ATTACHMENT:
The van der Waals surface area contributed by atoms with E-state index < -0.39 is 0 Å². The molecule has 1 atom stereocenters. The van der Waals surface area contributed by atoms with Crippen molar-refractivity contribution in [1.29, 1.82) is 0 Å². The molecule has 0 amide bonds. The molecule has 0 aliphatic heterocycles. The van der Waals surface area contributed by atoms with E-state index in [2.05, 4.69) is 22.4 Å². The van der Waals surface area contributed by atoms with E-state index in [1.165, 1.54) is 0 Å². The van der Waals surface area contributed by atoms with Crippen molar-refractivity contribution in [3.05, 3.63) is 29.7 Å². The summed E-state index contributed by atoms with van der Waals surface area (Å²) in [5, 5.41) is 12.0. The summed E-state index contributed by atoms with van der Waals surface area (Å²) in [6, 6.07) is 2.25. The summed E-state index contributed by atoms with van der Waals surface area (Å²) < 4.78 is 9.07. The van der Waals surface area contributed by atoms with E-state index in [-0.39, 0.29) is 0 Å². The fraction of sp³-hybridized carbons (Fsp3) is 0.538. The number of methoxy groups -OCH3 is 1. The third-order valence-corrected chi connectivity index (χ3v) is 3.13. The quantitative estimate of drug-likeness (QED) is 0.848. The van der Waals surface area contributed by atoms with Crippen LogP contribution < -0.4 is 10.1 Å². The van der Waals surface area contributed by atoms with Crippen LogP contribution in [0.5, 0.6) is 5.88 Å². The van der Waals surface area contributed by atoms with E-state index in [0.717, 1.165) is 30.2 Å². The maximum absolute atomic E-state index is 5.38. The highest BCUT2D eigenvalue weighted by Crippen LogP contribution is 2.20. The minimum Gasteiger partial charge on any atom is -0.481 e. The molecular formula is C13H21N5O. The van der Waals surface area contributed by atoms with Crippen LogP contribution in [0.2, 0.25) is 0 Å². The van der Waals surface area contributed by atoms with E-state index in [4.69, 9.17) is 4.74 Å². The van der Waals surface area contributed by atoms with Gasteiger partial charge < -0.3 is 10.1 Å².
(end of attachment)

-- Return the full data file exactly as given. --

The van der Waals surface area contributed by atoms with E-state index < -0.39 is 0 Å². The molecule has 1 atom stereocenters. The van der Waals surface area contributed by atoms with Crippen molar-refractivity contribution in [1.29, 1.82) is 0 Å². The molecule has 0 amide bonds. The molecule has 0 aliphatic heterocycles. The van der Waals surface area contributed by atoms with E-state index in [2.05, 4.69) is 22.4 Å². The van der Waals surface area contributed by atoms with E-state index in [1.165, 1.54) is 0 Å². The van der Waals surface area contributed by atoms with Crippen molar-refractivity contribution in [3.05, 3.63) is 29.7 Å². The summed E-state index contributed by atoms with van der Waals surface area (Å²) in [5, 5.41) is 12.0. The summed E-state index contributed by atoms with van der Waals surface area (Å²) in [6, 6.07) is 2.25. The summed E-state index contributed by atoms with van der Waals surface area (Å²) < 4.78 is 9.07. The van der Waals surface area contributed by atoms with E-state index in [-0.39, 0.29) is 0 Å². The fraction of sp³-hybridized carbons (Fsp3) is 0.538. The number of methoxy groups -OCH3 is 1. The third-order valence-corrected chi connectivity index (χ3v) is 3.13. The quantitative estimate of drug-likeness (QED) is 0.848. The van der Waals surface area contributed by atoms with Crippen LogP contribution < -0.4 is 10.1 Å². The van der Waals surface area contributed by atoms with Crippen LogP contribution in [0.5, 0.6) is 5.88 Å². The van der Waals surface area contributed by atoms with E-state index in [0.717, 1.165) is 30.2 Å². The maximum absolute atomic E-state index is 5.38. The highest BCUT2D eigenvalue weighted by Crippen LogP contribution is 2.20. The minimum Gasteiger partial charge on any atom is -0.481 e. The molecular formula is C13H21N5O. The van der Waals surface area contributed by atoms with Crippen LogP contribution in [0.2, 0.25) is 0 Å². The van der Waals surface area contributed by atoms with E-state index in [4.69, 9.17) is 4.74 Å². The van der Waals surface area contributed by atoms with Gasteiger partial charge < -0.3 is 10.1 Å².